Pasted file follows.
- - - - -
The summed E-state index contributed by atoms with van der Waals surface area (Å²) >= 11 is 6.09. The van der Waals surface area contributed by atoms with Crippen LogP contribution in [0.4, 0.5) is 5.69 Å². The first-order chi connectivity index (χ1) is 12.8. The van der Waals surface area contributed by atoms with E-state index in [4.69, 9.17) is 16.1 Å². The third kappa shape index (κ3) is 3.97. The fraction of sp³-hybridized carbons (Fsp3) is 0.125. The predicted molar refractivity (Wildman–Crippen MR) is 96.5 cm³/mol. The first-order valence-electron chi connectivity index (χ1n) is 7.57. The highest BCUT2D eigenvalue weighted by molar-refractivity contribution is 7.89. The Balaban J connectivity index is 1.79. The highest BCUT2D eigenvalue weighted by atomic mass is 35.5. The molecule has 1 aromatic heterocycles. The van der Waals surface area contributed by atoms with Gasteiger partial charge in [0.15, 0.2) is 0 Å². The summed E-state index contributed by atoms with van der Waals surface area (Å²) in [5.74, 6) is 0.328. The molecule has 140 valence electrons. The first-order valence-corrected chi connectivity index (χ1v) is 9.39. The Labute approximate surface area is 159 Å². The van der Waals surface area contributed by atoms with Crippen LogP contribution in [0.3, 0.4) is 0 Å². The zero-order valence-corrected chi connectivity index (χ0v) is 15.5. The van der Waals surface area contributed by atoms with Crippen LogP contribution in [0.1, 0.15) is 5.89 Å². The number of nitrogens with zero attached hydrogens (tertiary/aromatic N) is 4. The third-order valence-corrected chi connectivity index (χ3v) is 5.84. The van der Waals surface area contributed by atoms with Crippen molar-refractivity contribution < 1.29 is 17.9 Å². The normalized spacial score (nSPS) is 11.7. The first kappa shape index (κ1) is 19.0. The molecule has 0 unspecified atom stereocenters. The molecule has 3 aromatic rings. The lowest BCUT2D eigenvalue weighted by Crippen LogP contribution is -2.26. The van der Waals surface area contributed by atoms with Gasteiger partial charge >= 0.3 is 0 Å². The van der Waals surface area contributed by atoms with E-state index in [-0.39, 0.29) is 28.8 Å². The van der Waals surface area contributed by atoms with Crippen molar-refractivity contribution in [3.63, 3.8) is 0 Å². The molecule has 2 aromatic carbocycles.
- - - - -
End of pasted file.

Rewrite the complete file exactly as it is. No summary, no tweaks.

The summed E-state index contributed by atoms with van der Waals surface area (Å²) >= 11 is 6.09. The van der Waals surface area contributed by atoms with Crippen LogP contribution in [0.4, 0.5) is 5.69 Å². The first-order chi connectivity index (χ1) is 12.8. The van der Waals surface area contributed by atoms with E-state index in [4.69, 9.17) is 16.1 Å². The third kappa shape index (κ3) is 3.97. The fraction of sp³-hybridized carbons (Fsp3) is 0.125. The predicted molar refractivity (Wildman–Crippen MR) is 96.5 cm³/mol. The first-order valence-electron chi connectivity index (χ1n) is 7.57. The highest BCUT2D eigenvalue weighted by molar-refractivity contribution is 7.89. The Balaban J connectivity index is 1.79. The highest BCUT2D eigenvalue weighted by atomic mass is 35.5. The molecule has 1 aromatic heterocycles. The van der Waals surface area contributed by atoms with Gasteiger partial charge in [0.15, 0.2) is 0 Å². The summed E-state index contributed by atoms with van der Waals surface area (Å²) in [5.74, 6) is 0.328. The molecule has 140 valence electrons. The first-order valence-corrected chi connectivity index (χ1v) is 9.39. The Labute approximate surface area is 159 Å². The van der Waals surface area contributed by atoms with Crippen LogP contribution in [0.3, 0.4) is 0 Å². The zero-order valence-corrected chi connectivity index (χ0v) is 15.5. The van der Waals surface area contributed by atoms with Crippen LogP contribution in [0.1, 0.15) is 5.89 Å². The number of nitrogens with zero attached hydrogens (tertiary/aromatic N) is 4. The third-order valence-corrected chi connectivity index (χ3v) is 5.84. The van der Waals surface area contributed by atoms with Crippen molar-refractivity contribution < 1.29 is 17.9 Å². The normalized spacial score (nSPS) is 11.7. The first kappa shape index (κ1) is 19.0. The molecule has 0 unspecified atom stereocenters. The molecule has 3 aromatic rings. The lowest BCUT2D eigenvalue weighted by Crippen LogP contribution is -2.26. The van der Waals surface area contributed by atoms with Gasteiger partial charge >= 0.3 is 0 Å². The van der Waals surface area contributed by atoms with E-state index in [-0.39, 0.29) is 28.8 Å². The van der Waals surface area contributed by atoms with Crippen molar-refractivity contribution in [3.63, 3.8) is 0 Å². The molecule has 2 aromatic carbocycles.